The parable of the honest employees

A wealthy investor started a department store.  He hired some managers to the run store and went away on a long trip.  While the investor was away the store became very large and they hired many workers.  At first the work culture was good but as time wore departments started to resent each other.  Employees started stabbing each other in the back to climb the corporate ladder.  Workers became lazy as coffee breaks and lunch breaks started getting longer and longer.  Poor service started irritating customers.  Managers forced employees to endure unproductive corporate training.

Some managers were honest enough to acknowledge the dysfunction and make the best of the situation.  They rarely bucked the system because they found the task of challenging the system too daunting.  The dysfunction of the company started to impact the profitability of the company.  Managers spent company money on endless seminars, consultants and motivational speakers.    Different promotions brought in new sales but they spent so much on perks, benefits, and extra vacation days there was rarely, if any profit. 

Lots of people complained.  Most complained about how dysfunctional things were and how they weren’t fulfilled in their careers.  Some people moved from department to department thinking the next move would leave them more satisfied with their job.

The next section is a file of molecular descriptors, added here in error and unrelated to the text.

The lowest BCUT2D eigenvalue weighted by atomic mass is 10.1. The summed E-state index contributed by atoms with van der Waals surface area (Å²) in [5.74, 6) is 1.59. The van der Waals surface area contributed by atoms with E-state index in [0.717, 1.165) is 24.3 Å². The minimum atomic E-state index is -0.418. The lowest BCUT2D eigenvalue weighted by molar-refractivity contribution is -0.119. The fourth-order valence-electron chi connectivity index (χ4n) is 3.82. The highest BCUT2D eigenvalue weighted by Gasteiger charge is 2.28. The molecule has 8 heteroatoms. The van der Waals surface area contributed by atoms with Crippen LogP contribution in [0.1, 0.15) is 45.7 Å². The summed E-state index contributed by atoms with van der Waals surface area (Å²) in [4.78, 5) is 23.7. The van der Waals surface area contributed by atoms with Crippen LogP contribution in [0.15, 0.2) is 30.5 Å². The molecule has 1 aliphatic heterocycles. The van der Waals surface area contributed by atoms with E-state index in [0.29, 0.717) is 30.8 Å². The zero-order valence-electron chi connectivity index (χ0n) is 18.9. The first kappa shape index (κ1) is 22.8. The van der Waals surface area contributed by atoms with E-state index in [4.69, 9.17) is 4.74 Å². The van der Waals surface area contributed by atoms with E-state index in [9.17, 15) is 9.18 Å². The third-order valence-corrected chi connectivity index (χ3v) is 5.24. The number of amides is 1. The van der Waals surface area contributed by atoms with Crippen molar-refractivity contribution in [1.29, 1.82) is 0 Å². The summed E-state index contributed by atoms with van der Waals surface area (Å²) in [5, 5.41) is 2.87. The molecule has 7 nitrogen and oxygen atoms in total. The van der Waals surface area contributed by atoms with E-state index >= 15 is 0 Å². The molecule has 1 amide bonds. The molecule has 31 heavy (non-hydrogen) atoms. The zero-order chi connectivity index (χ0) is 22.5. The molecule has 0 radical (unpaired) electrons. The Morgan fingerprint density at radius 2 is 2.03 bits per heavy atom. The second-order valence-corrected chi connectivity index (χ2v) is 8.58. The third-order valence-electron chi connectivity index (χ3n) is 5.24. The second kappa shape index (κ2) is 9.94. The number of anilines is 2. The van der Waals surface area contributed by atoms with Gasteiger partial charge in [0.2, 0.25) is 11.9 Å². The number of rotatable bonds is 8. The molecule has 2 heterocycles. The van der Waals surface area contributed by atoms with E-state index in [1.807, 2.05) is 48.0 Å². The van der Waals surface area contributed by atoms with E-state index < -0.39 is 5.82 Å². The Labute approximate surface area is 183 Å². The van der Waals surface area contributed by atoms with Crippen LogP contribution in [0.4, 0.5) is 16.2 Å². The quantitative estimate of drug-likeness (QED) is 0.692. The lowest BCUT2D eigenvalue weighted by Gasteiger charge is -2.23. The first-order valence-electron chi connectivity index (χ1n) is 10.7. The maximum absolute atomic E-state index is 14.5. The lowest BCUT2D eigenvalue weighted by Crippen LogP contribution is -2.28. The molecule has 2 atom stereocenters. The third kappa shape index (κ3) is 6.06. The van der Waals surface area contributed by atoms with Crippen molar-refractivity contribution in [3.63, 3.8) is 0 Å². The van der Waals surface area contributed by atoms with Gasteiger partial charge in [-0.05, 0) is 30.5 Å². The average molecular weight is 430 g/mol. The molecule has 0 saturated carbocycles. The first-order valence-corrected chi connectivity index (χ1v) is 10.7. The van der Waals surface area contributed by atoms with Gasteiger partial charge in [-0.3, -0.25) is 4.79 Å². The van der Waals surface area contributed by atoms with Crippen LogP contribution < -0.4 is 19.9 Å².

There were some in the company that started to wonder whether it was morally correct to take so much company money and spend it on themselves.  If the owner ever came back heads would roll.  They started asking poignant questions about how much money the company was really making.  Some managers  and other employees felt threatened by the questions.  Some others entertained the questions but never got around to answering them.  The honest employees sat in limbo as changes were promised but never seemed to materialize. 

Eventually it became an ethical issue for some of the managers and employees.  They began to wonder how long they could be complicit with system that was cheating the owner and so completely disconnected with the purpose of the store.  Management seemed overly concerned with sales while disregarding the truest measure of success: profit.  When they asked management if they could change a few things they were told that the owner hired the managers and they were plan a, there was no plan b.  Some stayed in the company making the best of the situation but many left the company because they could no longer pretend anymore. 

  1. #1 by Bill Kinnon on June 19, 2008 - 10:20 am

    Great parable, Leighton. Well done.

  2. #2 by chuck on June 19, 2008 - 2:36 pm

    very very nice.

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